A Hog a Day Part 13

With eons of sermons stretching out before me, life looked grim.  Occasionally, there was a bright spot.  Sometimes the preacher told a joke.   I truly enjoyed church music, especially if it was something lively, like “Onward Christian Soldiers” on the hymn list.  I sung along enthusically, though lots of the words did’t make sense.  For the life of me, I couldn’t fathom why we sang about laundry, as in “Bringing in the Sheets (Sheaves).” There was also a Christmas carol about laundry.  “While shepherds washed their socks by night (watched their flocks by night.)  I thought it odd, but so much adults did seemed odd.

One special Sunday, God had a startling surprise in store for me.  Mrs. Simmons, the pianist, brought her brother Eddie, a handsome young man, along to play the organ.  His boogie-woogie style hymns were a vast improvement over sedate hymns.  I could see some of the old ladies exchanging shocked looks, but  I was entranced.  I was practically bouncing in the pew when suddenly he dropped to the floor in a seizure.  Mrs. Simmons shrieked and rushed to his side.  He rallied and they trooped out, along with the rest of her family.  I was so jealous.  The preacher made an anemic attempt to salvage the service, but his flock was clearly anxious to get out and enjoy a good gossip.  I genuinely enjoyed church that day.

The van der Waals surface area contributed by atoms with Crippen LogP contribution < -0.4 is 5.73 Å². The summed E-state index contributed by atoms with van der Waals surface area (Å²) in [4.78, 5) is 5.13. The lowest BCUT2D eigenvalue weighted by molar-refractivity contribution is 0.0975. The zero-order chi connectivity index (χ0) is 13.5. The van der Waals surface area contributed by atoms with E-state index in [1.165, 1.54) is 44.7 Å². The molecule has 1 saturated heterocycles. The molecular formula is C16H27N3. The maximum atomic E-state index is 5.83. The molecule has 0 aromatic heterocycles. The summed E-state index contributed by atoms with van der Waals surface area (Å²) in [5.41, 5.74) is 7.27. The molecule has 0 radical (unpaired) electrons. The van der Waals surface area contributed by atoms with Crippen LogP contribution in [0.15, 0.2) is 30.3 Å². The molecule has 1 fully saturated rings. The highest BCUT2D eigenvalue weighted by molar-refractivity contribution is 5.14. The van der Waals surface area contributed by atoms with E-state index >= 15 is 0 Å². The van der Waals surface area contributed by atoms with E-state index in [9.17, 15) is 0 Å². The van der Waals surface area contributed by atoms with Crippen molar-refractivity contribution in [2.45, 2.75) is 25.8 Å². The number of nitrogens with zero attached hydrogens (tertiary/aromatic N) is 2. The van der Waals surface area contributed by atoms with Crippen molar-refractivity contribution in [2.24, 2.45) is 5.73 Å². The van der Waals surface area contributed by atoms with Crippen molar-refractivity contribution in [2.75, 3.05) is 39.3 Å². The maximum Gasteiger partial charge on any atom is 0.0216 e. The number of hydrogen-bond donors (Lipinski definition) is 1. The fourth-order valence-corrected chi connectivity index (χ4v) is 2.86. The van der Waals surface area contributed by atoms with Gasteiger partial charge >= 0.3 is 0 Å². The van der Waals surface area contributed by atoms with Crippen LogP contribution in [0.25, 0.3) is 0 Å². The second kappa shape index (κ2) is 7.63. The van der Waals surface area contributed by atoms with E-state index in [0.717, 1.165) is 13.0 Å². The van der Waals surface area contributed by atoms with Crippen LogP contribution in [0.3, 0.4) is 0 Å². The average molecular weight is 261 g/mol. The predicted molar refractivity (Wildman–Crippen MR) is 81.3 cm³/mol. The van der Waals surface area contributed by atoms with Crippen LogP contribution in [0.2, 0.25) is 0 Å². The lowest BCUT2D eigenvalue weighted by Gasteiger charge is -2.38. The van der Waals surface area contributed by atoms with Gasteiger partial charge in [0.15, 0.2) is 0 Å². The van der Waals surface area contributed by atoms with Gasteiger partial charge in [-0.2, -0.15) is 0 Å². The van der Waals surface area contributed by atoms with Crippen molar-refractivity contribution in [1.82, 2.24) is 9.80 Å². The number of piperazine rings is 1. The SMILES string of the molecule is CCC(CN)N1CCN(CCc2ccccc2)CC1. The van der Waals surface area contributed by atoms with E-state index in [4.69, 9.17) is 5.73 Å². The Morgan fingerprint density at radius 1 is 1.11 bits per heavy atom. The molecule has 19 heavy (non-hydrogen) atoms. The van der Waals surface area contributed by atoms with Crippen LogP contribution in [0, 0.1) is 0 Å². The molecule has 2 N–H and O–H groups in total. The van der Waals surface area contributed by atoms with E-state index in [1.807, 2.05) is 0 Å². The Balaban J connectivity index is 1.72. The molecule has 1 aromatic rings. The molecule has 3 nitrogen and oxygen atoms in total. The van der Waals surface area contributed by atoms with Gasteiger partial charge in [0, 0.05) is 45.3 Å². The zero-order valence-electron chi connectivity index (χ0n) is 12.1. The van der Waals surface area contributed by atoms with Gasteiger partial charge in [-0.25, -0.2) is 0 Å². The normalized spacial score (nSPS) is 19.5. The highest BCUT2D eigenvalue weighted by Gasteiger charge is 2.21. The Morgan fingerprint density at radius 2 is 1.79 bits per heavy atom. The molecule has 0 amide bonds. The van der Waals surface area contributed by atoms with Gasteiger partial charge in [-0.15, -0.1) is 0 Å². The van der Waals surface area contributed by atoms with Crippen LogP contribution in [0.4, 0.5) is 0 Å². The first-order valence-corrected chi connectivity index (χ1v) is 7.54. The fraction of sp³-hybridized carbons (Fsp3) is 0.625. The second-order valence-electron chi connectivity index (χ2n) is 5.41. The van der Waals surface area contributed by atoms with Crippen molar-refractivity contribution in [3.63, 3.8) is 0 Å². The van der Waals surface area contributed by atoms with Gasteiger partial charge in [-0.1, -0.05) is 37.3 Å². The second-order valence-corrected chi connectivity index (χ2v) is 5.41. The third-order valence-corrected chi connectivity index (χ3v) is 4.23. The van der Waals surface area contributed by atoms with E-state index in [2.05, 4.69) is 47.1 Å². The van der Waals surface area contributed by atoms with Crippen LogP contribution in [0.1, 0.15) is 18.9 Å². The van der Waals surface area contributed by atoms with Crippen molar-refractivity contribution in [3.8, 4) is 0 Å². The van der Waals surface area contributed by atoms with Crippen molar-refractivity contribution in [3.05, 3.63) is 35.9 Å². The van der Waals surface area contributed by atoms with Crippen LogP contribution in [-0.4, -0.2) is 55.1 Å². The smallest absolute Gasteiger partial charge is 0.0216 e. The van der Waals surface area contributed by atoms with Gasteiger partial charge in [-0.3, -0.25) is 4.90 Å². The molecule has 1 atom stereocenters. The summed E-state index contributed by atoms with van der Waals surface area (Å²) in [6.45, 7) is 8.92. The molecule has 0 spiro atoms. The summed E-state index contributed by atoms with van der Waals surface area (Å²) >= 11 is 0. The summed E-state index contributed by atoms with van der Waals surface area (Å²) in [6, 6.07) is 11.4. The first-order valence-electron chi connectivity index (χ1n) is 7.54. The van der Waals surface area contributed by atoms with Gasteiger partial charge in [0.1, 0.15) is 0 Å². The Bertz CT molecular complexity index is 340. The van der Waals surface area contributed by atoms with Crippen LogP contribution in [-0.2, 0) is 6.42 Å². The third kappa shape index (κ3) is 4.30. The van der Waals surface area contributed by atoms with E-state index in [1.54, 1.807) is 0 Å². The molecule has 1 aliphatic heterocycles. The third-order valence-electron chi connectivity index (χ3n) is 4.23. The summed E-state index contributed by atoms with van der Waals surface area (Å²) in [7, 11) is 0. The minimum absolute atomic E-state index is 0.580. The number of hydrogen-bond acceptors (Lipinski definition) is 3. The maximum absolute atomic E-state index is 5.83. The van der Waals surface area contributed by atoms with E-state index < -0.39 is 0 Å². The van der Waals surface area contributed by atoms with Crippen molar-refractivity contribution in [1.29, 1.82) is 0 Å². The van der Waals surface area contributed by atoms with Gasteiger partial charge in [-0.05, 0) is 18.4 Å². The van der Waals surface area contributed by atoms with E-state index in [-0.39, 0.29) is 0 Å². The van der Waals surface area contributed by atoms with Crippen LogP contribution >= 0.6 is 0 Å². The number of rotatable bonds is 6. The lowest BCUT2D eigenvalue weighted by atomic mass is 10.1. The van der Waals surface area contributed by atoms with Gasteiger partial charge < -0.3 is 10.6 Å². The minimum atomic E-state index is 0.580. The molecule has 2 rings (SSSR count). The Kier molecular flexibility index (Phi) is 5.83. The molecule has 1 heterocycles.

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Applesauce on the Rooftop

Baby on roofThere were unspoken and implied rules.  My personal favorites were the implied ones, open to interpretation. These were based on old adages such as, “If everyone else jumped off the top of the house would you?”  The obvious answer was, I’d probably have been the first to jump, then swear I was pushed when some other dumb butt jumped and got hurt, implicating me as the ringleader. Continue reading

Puke

As I walked in my first grade classroom in December 1956,  I  wondered what all the excitement in the back of the room was about. The kids were buzzing around a mushy, malodorous pile of paper towels on the floor.  “What happened?” Continue reading